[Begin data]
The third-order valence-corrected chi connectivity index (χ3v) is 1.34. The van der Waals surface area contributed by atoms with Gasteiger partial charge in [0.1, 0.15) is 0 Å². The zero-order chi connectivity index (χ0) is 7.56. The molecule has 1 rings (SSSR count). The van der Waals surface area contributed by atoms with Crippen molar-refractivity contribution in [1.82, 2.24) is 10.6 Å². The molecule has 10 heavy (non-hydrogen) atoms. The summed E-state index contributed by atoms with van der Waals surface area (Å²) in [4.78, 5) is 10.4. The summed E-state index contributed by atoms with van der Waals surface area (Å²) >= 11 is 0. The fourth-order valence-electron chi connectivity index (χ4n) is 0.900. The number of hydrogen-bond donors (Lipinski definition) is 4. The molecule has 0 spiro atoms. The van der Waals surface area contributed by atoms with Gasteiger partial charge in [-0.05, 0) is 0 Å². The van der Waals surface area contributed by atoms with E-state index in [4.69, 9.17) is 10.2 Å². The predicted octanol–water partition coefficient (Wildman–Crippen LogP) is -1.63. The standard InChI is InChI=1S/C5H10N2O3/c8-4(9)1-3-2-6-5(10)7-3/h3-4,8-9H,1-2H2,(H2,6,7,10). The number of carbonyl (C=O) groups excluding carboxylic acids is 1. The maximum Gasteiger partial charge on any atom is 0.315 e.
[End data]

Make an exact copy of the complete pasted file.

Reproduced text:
The third-order valence-corrected chi connectivity index (χ3v) is 1.34. The van der Waals surface area contributed by atoms with Gasteiger partial charge in [0.1, 0.15) is 0 Å². The zero-order chi connectivity index (χ0) is 7.56. The molecule has 1 rings (SSSR count). The van der Waals surface area contributed by atoms with Crippen molar-refractivity contribution in [1.82, 2.24) is 10.6 Å². The molecule has 10 heavy (non-hydrogen) atoms. The summed E-state index contributed by atoms with van der Waals surface area (Å²) in [4.78, 5) is 10.4. The summed E-state index contributed by atoms with van der Waals surface area (Å²) >= 11 is 0. The fourth-order valence-electron chi connectivity index (χ4n) is 0.900. The number of hydrogen-bond donors (Lipinski definition) is 4. The molecule has 0 spiro atoms. The van der Waals surface area contributed by atoms with Gasteiger partial charge in [-0.05, 0) is 0 Å². The van der Waals surface area contributed by atoms with E-state index in [4.69, 9.17) is 10.2 Å². The predicted octanol–water partition coefficient (Wildman–Crippen LogP) is -1.63. The standard InChI is InChI=1S/C5H10N2O3/c8-4(9)1-3-2-6-5(10)7-3/h3-4,8-9H,1-2H2,(H2,6,7,10). The number of carbonyl (C=O) groups excluding carboxylic acids is 1. The maximum Gasteiger partial charge on any atom is 0.315 e.